Here’s a reason to pay attention as President Donald Trump wages trade and tariff wars: A new study says international trade supports 1 of every 5 jobs in Utah — 389,000 of them.

The study by the Business Roundable, an association of chief executive officers of top U.S. firms, says trade with Canada and Mexico alone support more than 120,000 jobs in Utah. The state exported $2.7 billion in goods and services to those two countries in 2017.

The group said that highlights “the need to preserve and strengthen the North American trading relationship by passing the United States-Mexico-Canada Agreement (USMCA) this year.”

It notes that exports from Utah to Canada and Mexico have increased by 378 percent since the implementation of the North American Free Trade Agreement (NAFTA) in 1994.

The study found that trade-supported jobs in Utah increased by 86 percent from 1994 (when NAFTA was implemented) to 2017 — nearly three times faster than total employment.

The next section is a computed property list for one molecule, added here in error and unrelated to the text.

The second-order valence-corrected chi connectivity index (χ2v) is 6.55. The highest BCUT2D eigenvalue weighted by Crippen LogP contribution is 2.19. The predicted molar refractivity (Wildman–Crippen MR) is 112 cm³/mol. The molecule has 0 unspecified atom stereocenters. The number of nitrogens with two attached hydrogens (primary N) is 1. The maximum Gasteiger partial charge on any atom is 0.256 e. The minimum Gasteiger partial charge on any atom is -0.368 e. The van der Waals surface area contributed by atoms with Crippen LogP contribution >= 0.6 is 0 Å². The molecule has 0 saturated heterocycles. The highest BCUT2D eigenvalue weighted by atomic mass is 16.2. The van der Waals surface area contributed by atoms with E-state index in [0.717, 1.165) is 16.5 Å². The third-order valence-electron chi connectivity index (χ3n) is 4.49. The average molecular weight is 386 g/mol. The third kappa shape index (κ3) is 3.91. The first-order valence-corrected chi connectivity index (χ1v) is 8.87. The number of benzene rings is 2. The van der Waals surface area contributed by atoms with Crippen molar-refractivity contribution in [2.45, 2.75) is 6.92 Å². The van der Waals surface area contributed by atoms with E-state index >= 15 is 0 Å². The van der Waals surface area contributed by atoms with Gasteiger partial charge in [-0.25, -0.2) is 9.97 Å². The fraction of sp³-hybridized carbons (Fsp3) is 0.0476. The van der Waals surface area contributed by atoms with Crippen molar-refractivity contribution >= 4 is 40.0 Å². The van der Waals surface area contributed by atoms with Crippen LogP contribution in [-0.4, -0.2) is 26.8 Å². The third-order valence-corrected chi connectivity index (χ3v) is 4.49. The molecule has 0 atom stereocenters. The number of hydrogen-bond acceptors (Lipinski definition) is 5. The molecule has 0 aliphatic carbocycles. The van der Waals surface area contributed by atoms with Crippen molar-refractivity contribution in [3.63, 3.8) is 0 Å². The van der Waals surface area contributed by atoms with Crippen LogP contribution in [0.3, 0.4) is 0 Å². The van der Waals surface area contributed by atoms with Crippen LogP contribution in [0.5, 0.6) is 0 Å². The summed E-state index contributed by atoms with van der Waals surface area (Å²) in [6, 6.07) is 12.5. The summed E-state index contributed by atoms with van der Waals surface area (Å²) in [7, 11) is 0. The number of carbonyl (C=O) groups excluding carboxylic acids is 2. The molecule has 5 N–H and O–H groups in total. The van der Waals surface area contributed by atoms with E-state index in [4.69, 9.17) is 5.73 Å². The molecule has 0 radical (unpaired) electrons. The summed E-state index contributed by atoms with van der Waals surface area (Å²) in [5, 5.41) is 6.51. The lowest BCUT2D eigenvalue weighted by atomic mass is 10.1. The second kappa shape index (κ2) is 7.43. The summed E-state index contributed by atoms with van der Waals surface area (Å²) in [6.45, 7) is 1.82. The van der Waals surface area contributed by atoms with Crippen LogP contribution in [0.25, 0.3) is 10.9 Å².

The report says that worldwide, Utah exported $11.6 billion in goods and $6.8 billion in services in 2017 to 196 countries.

The top buyers of Utah goods and services abroad were the United Kingdom, $2.3 billion in goods and $617 million in services; Hong Kong, $1.6 billion in goods and $129 million in services; Canada, $1.2 billion in goods and $510 million in services; China, $731 million in goods and $404 million in services; and Mexico, $673 million in goods and $281 million in services.

The study says Utah’s exports have grown at a rate of 6.1% a year since 2007, while the average state gross domestic product grew at 3.7% during that time.

It also says that Utah ranks among the top 15 state exporters in 14 industries. That includes ranking third in nonferrous metal products, third in sheep, goats and fine animal fur and sixth in miscellaneous foods.

“With more than 95 percent of the world population and 80 percent of the world’s purchasing power outside the United States, future economic growth and jobs for Utah and America increasingly depend on expanding U.S. trade,” the study says.